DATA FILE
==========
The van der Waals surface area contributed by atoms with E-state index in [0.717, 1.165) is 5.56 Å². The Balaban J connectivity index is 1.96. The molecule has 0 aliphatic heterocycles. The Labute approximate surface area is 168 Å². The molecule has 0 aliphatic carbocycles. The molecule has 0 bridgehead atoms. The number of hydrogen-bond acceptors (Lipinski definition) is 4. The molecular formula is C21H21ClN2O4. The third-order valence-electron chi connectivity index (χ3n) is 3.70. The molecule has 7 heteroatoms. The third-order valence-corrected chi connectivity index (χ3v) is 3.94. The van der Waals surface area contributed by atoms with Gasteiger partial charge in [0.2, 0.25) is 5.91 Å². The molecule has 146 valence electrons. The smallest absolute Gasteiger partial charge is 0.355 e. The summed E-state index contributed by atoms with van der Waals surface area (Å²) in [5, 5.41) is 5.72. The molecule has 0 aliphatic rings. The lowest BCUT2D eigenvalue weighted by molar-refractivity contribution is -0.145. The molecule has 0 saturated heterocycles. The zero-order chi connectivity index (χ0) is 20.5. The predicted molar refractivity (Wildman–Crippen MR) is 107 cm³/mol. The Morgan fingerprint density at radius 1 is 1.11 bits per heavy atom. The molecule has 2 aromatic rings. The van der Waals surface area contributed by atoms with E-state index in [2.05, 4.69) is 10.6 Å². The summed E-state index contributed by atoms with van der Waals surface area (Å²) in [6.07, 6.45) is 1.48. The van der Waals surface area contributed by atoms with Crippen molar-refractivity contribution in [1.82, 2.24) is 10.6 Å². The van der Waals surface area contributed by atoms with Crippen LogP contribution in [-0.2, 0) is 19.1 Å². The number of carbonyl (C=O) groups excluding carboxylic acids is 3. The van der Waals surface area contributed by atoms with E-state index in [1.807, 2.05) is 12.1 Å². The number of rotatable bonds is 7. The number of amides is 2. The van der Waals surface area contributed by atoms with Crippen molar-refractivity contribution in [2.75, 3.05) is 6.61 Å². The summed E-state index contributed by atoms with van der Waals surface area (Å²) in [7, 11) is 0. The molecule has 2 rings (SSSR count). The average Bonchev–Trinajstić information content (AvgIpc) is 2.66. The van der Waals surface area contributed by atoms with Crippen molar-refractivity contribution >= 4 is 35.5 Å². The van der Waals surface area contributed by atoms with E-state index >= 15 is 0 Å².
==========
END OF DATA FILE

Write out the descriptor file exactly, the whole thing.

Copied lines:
The van der Waals surface area contributed by atoms with E-state index in [0.717, 1.165) is 5.56 Å². The Balaban J connectivity index is 1.96. The molecule has 0 aliphatic heterocycles. The Labute approximate surface area is 168 Å². The molecule has 0 aliphatic carbocycles. The molecule has 0 bridgehead atoms. The number of hydrogen-bond acceptors (Lipinski definition) is 4. The molecular formula is C21H21ClN2O4. The third-order valence-electron chi connectivity index (χ3n) is 3.70. The molecule has 7 heteroatoms. The third-order valence-corrected chi connectivity index (χ3v) is 3.94. The van der Waals surface area contributed by atoms with Gasteiger partial charge in [0.2, 0.25) is 5.91 Å². The molecule has 146 valence electrons. The smallest absolute Gasteiger partial charge is 0.355 e. The summed E-state index contributed by atoms with van der Waals surface area (Å²) in [5, 5.41) is 5.72. The molecule has 0 aliphatic rings. The lowest BCUT2D eigenvalue weighted by molar-refractivity contribution is -0.145. The molecule has 0 saturated heterocycles. The zero-order chi connectivity index (χ0) is 20.5. The predicted molar refractivity (Wildman–Crippen MR) is 107 cm³/mol. The Morgan fingerprint density at radius 1 is 1.11 bits per heavy atom. The molecule has 2 aromatic rings. The van der Waals surface area contributed by atoms with E-state index in [2.05, 4.69) is 10.6 Å². The summed E-state index contributed by atoms with van der Waals surface area (Å²) in [6.07, 6.45) is 1.48. The van der Waals surface area contributed by atoms with Crippen molar-refractivity contribution in [1.82, 2.24) is 10.6 Å². The van der Waals surface area contributed by atoms with Crippen LogP contribution in [-0.2, 0) is 19.1 Å². The number of carbonyl (C=O) groups excluding carboxylic acids is 3. The van der Waals surface area contributed by atoms with E-state index in [1.807, 2.05) is 12.1 Å². The number of rotatable bonds is 7. The number of amides is 2. The van der Waals surface area contributed by atoms with Crippen molar-refractivity contribution in [2.75, 3.05) is 6.61 Å². The summed E-state index contributed by atoms with van der Waals surface area (Å²) in [7, 11) is 0. The molecule has 2 rings (SSSR count). The average Bonchev–Trinajstić information content (AvgIpc) is 2.66. The van der Waals surface area contributed by atoms with Crippen molar-refractivity contribution >= 4 is 35.5 Å². The van der Waals surface area contributed by atoms with E-state index >= 15 is 0 Å².